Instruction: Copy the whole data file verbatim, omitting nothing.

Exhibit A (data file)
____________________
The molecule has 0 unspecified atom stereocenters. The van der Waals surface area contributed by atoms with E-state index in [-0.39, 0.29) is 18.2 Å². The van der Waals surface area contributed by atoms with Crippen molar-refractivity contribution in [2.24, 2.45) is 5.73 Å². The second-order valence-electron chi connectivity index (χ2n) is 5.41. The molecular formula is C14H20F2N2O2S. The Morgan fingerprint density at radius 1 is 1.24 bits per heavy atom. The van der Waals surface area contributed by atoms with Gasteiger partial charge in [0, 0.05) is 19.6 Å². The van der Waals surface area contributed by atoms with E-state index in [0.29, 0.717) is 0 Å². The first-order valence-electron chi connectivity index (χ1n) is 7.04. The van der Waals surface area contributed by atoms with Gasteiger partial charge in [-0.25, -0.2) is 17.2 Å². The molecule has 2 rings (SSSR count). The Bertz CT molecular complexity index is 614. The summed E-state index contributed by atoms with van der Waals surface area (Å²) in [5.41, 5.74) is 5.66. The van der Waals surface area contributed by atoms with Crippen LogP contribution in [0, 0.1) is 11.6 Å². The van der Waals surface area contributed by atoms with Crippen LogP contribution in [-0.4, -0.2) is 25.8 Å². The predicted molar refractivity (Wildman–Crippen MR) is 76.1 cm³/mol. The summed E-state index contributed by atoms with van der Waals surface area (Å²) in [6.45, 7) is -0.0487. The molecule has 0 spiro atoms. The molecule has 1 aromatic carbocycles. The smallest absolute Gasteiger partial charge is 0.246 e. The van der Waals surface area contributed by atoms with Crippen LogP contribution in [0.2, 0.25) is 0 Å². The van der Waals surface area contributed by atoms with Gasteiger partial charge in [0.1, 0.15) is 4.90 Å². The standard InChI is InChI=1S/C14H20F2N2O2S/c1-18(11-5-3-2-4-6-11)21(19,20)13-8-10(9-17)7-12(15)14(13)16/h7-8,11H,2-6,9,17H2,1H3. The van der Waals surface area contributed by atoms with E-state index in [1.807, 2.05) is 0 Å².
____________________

The molecule has 0 unspecified atom stereocenters. The van der Waals surface area contributed by atoms with E-state index in [-0.39, 0.29) is 18.2 Å². The van der Waals surface area contributed by atoms with Crippen molar-refractivity contribution in [2.24, 2.45) is 5.73 Å². The second-order valence-electron chi connectivity index (χ2n) is 5.41. The molecular formula is C14H20F2N2O2S. The Morgan fingerprint density at radius 1 is 1.24 bits per heavy atom. The van der Waals surface area contributed by atoms with Gasteiger partial charge in [0, 0.05) is 19.6 Å². The van der Waals surface area contributed by atoms with E-state index in [0.29, 0.717) is 0 Å². The first-order valence-electron chi connectivity index (χ1n) is 7.04. The van der Waals surface area contributed by atoms with Gasteiger partial charge in [-0.25, -0.2) is 17.2 Å². The molecule has 2 rings (SSSR count). The Bertz CT molecular complexity index is 614. The summed E-state index contributed by atoms with van der Waals surface area (Å²) in [5.41, 5.74) is 5.66. The van der Waals surface area contributed by atoms with Crippen LogP contribution in [0, 0.1) is 11.6 Å². The van der Waals surface area contributed by atoms with Crippen LogP contribution in [-0.4, -0.2) is 25.8 Å². The predicted molar refractivity (Wildman–Crippen MR) is 76.1 cm³/mol. The summed E-state index contributed by atoms with van der Waals surface area (Å²) in [6.45, 7) is -0.0487. The molecule has 0 spiro atoms. The molecule has 1 aromatic carbocycles. The smallest absolute Gasteiger partial charge is 0.246 e. The van der Waals surface area contributed by atoms with Crippen LogP contribution in [0.2, 0.25) is 0 Å². The van der Waals surface area contributed by atoms with Gasteiger partial charge in [0.1, 0.15) is 4.90 Å². The standard InChI is InChI=1S/C14H20F2N2O2S/c1-18(11-5-3-2-4-6-11)21(19,20)13-8-10(9-17)7-12(15)14(13)16/h7-8,11H,2-6,9,17H2,1H3. The van der Waals surface area contributed by atoms with E-state index in [1.807, 2.05) is 0 Å².